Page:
The Hosting Debate
Matt has been blogging recently about the options faced by people maintaining several reasonably sized web sites. I figure I’ll add my 2 cents on the issue, if only to follow up on my earlier post about the joys of dedicated server-dom.
For many, there’s little ‘choice’ in moving to a dedicated platform, their hand is forced by load and demand issues on their sites. That’s a fair amount of the people using dedicated servers out there, but there’s also the contingent who switch for the other advantages a dedicated environment can bring. Personally, I moved my sites to remove points of failure, and maximise the amount of control I have over my environment. I can say from experience that there not much more frustrating than having your sites down and there being nothing you can do about it, especially when they’re critical to your business
The jump to a dedicated server is a key decision, and it can be jarring. For a start, the prices start at around $80-100 a month, which is a significant leap up from the average shared/virtual hosting accounts available. It often entails significant rethinking of how the target sites are developed, deployed and configured and generally absorbs time in research finding the best deals, hosts and reputations in the industry. I can’t say there’s any specific way to make this easier, but going into the process having exactly established needs can help a lot. If you know you need the ability to serve X concurrent requests and push Y GB of traffic a day, then that makes the process a lot more of a basic process to meet needs.
To write directly in response to Matt’s first post, I’d say that if choosing a dedicated host, ensuring that they’re as big and well recommended as possible is a good start. I did about 2 months of looking around the market, and found that a lot of smaller providers were reselling capacity in datacenters owned by the bigger players, even if (you were lucky) it was colocated hardware instead of the stock dedicated fare. EV1, ServerMatrix and ServerBeach came up frequently as the biggest players in the dedicated server market, and each operate from their own datacenters (ServerBeach is Rackspace’s budget line, ServerMatrix ditto, but for ThePlanet). Colocation is an interesting option, but one that leaves you open to complex issues should the hardware fail for any reason (paying support technicians to reboot/deal with problems can get uneconomical). Letting the provider take care of the hardware just seems to make a lot more sense to me when analysing the cost/benefits.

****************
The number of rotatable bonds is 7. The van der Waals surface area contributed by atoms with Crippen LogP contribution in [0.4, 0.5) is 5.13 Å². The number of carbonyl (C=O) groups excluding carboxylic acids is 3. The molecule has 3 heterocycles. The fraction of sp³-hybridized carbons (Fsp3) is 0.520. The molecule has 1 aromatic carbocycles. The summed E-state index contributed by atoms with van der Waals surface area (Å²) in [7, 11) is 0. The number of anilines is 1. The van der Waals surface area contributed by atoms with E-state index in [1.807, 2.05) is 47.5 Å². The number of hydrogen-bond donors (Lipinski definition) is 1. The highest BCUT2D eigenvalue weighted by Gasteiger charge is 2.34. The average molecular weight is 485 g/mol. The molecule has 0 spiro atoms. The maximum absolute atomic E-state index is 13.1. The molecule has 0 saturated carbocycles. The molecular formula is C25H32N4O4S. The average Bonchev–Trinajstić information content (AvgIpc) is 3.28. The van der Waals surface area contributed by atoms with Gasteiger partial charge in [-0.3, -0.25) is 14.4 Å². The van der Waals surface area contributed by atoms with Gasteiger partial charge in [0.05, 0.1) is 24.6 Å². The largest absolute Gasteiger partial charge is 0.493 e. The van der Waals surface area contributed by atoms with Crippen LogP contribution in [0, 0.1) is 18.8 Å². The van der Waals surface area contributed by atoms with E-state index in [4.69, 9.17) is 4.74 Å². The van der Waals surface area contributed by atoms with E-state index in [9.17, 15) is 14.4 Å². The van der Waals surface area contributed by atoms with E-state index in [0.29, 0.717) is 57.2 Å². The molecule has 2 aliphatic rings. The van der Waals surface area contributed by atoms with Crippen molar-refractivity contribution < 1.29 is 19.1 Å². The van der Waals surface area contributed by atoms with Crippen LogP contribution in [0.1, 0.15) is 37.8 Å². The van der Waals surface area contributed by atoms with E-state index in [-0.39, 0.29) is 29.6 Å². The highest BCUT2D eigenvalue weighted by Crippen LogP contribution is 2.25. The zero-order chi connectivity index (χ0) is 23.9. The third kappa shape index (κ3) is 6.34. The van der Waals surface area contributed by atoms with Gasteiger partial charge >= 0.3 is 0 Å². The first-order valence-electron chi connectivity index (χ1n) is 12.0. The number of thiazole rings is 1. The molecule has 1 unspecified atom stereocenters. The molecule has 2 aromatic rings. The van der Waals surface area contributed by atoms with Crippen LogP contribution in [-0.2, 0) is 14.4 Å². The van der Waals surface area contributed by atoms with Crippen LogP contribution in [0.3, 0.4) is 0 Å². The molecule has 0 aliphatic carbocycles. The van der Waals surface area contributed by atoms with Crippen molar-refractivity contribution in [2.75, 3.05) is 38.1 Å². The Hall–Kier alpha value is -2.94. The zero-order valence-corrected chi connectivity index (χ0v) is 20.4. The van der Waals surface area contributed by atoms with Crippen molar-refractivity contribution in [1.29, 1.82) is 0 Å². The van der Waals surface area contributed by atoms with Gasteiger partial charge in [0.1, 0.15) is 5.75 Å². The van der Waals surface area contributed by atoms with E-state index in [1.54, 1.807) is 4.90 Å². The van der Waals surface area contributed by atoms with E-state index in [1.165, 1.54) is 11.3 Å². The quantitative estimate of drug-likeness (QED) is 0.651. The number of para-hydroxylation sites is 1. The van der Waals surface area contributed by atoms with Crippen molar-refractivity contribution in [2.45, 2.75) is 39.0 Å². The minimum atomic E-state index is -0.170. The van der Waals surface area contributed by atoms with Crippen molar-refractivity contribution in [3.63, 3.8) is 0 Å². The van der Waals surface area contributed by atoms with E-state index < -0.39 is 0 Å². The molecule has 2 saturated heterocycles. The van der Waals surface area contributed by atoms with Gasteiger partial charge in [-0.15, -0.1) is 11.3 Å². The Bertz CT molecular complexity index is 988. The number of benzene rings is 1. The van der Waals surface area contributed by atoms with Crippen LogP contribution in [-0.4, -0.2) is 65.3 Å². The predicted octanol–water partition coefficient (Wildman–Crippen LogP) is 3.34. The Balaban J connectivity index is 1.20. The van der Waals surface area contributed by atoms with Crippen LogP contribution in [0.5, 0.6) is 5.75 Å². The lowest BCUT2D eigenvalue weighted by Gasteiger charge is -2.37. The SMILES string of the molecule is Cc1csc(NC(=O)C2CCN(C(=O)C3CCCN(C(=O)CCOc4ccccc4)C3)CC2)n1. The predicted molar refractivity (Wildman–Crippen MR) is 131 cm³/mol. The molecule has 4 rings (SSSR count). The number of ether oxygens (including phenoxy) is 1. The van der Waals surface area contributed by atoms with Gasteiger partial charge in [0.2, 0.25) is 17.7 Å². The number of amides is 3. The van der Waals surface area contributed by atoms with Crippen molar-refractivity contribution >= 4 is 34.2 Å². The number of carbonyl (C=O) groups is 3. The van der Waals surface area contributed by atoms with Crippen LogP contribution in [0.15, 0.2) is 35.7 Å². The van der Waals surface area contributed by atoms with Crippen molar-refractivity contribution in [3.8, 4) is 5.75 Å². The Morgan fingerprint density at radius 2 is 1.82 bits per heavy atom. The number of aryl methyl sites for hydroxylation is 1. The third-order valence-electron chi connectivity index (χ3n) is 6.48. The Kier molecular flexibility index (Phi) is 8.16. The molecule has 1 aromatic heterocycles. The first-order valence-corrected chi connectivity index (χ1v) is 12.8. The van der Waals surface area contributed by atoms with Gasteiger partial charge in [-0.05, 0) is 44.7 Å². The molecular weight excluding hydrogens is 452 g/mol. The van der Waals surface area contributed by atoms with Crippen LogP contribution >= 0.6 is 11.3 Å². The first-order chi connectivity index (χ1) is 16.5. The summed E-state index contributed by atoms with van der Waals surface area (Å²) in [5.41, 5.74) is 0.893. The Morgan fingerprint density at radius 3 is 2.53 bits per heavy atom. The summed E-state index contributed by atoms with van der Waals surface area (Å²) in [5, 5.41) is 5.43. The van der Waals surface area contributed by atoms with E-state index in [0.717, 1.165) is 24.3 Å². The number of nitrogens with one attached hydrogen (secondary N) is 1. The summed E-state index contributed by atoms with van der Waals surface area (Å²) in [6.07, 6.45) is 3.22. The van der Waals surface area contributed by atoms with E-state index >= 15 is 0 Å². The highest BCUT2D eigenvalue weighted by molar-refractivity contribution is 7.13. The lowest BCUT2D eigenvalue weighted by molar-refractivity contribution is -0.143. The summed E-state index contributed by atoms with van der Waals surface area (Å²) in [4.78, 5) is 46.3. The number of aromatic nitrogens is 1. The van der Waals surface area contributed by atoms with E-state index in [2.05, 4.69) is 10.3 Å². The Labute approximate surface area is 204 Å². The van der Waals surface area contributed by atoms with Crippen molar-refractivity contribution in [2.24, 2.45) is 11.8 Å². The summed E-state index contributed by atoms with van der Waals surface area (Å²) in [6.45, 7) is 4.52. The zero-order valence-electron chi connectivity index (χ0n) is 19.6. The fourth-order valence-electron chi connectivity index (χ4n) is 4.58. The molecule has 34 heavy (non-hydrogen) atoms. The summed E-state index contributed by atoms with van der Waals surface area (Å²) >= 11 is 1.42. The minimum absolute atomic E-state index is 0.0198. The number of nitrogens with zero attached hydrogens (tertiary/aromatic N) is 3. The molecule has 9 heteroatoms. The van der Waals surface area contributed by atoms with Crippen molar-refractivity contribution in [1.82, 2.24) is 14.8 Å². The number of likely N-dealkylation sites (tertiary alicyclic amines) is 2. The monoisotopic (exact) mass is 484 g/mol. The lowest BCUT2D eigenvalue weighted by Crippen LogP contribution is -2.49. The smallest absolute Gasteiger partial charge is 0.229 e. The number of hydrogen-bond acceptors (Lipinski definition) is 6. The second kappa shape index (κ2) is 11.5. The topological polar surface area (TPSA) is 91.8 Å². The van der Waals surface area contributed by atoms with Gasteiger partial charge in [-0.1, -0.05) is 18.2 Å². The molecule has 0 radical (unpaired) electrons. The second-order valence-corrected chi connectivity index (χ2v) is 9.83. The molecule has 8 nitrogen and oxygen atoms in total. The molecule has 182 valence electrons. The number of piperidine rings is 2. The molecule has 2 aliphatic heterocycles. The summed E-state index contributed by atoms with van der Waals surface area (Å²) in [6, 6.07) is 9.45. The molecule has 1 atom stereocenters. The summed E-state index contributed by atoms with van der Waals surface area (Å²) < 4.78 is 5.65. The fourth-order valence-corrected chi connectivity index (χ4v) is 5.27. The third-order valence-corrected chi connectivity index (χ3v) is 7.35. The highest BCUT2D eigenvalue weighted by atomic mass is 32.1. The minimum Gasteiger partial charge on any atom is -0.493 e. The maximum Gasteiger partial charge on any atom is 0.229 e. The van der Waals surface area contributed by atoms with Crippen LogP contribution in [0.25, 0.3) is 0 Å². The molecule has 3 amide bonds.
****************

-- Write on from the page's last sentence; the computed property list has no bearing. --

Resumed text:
As an aside, I’ve found in my own experience that memory really matters on apache/php/mysql configurations. After performance optimisations my server’s
mysqld processes take around 33MB of memory each, and Apache somewhere around 19-20MB for each worker. Even just with my 10-15 sites on the server, it happily uses 900MB of ram keeping these processes around to keep actions smooth and serve requests as quickly as possible. I’d say being able to keep a stack of worker processes around has been where the performance increase is most notable, and lots of RAM is a great thing…
The host-at-home option is ever popular, and something I’ve been doing for quite a while as a staging server when working on new projects. It holds a lot of the general stuff I want to show other people but can’t really be bothered to upload to the dedicated server. Unfortunately my connection is rather standard UK fare, and with a paltry 256kbit upstream the server can be pretty slow for anyone equipped with broadband. (My ISP aren’t helping matters much by upping my connection to 10240/385 from 2048/256 next month.. I wonder if I’ll even be able to send enough TCP ACK’s with that upload to get 10Mbit down..) It’s an option I wouldn’t seriously consider for anything more important than personal file space. The constant availability of sites on the web is important, and compromising that just isn’t a viable option (people will get sick of websites being variably up or down very quickly..)
As for my own dedicated server, I couldn’t be happier with it. It’s run like clockwork (fingers crossed) since I finished configuring it, and I’ve just tweaked around the edges since to get it exactly to my liking. It’s tuned to use a lot of resources to make things happen quickly, but it also seems to scale well to higher loads using the latent capacity configured, so I’m pleased. I do run a very lean configuration, my mail/dns/etc are all handled by other services & organisations, so the box is purely left to run the apache/php/mysql configuration. I’d like to think it provides a pleasingly small attack profile (pretty much nothing except apache+sshd running to connect to) and generally makes things more efficient.